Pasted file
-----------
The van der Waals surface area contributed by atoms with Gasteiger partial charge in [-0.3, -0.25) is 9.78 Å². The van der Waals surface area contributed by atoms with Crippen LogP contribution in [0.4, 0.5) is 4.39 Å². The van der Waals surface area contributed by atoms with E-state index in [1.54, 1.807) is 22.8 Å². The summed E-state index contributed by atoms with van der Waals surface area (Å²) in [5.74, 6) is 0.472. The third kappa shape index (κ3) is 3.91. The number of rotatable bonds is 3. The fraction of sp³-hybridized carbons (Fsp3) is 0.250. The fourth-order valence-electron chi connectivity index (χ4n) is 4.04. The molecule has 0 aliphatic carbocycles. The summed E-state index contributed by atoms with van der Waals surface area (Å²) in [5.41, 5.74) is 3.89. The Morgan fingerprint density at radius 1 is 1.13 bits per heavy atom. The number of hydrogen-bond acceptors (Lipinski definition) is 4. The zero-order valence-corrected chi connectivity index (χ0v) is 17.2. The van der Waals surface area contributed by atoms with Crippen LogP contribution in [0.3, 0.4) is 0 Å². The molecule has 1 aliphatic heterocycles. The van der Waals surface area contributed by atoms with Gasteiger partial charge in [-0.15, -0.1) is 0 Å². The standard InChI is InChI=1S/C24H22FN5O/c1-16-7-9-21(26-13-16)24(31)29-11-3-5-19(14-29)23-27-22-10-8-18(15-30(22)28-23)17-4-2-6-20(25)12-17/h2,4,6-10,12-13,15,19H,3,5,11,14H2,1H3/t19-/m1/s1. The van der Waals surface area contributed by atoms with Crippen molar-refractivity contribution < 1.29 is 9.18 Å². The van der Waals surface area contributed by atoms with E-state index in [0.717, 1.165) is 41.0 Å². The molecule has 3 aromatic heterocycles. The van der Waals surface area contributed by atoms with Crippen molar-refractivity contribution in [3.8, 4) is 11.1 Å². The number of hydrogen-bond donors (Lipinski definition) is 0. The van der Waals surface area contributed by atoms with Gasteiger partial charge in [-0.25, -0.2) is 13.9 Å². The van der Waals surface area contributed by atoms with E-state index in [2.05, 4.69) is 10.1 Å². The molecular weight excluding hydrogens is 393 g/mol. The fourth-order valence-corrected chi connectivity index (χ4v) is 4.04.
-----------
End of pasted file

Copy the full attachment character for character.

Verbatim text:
The van der Waals surface area contributed by atoms with Gasteiger partial charge in [-0.3, -0.25) is 9.78 Å². The van der Waals surface area contributed by atoms with Crippen LogP contribution in [0.4, 0.5) is 4.39 Å². The van der Waals surface area contributed by atoms with E-state index in [1.54, 1.807) is 22.8 Å². The summed E-state index contributed by atoms with van der Waals surface area (Å²) in [5.74, 6) is 0.472. The third kappa shape index (κ3) is 3.91. The number of rotatable bonds is 3. The fraction of sp³-hybridized carbons (Fsp3) is 0.250. The fourth-order valence-electron chi connectivity index (χ4n) is 4.04. The molecule has 0 aliphatic carbocycles. The summed E-state index contributed by atoms with van der Waals surface area (Å²) in [5.41, 5.74) is 3.89. The Morgan fingerprint density at radius 1 is 1.13 bits per heavy atom. The number of hydrogen-bond acceptors (Lipinski definition) is 4. The zero-order valence-corrected chi connectivity index (χ0v) is 17.2. The van der Waals surface area contributed by atoms with Crippen LogP contribution in [0.3, 0.4) is 0 Å². The molecule has 1 aliphatic heterocycles. The van der Waals surface area contributed by atoms with Gasteiger partial charge in [-0.15, -0.1) is 0 Å². The standard InChI is InChI=1S/C24H22FN5O/c1-16-7-9-21(26-13-16)24(31)29-11-3-5-19(14-29)23-27-22-10-8-18(15-30(22)28-23)17-4-2-6-20(25)12-17/h2,4,6-10,12-13,15,19H,3,5,11,14H2,1H3/t19-/m1/s1. The van der Waals surface area contributed by atoms with Crippen molar-refractivity contribution < 1.29 is 9.18 Å². The van der Waals surface area contributed by atoms with E-state index in [0.717, 1.165) is 41.0 Å². The molecule has 3 aromatic heterocycles. The van der Waals surface area contributed by atoms with Crippen molar-refractivity contribution in [3.8, 4) is 11.1 Å². The number of hydrogen-bond donors (Lipinski definition) is 0. The van der Waals surface area contributed by atoms with Gasteiger partial charge in [-0.25, -0.2) is 13.9 Å². The van der Waals surface area contributed by atoms with E-state index in [2.05, 4.69) is 10.1 Å². The molecular weight excluding hydrogens is 393 g/mol. The fourth-order valence-corrected chi connectivity index (χ4v) is 4.04.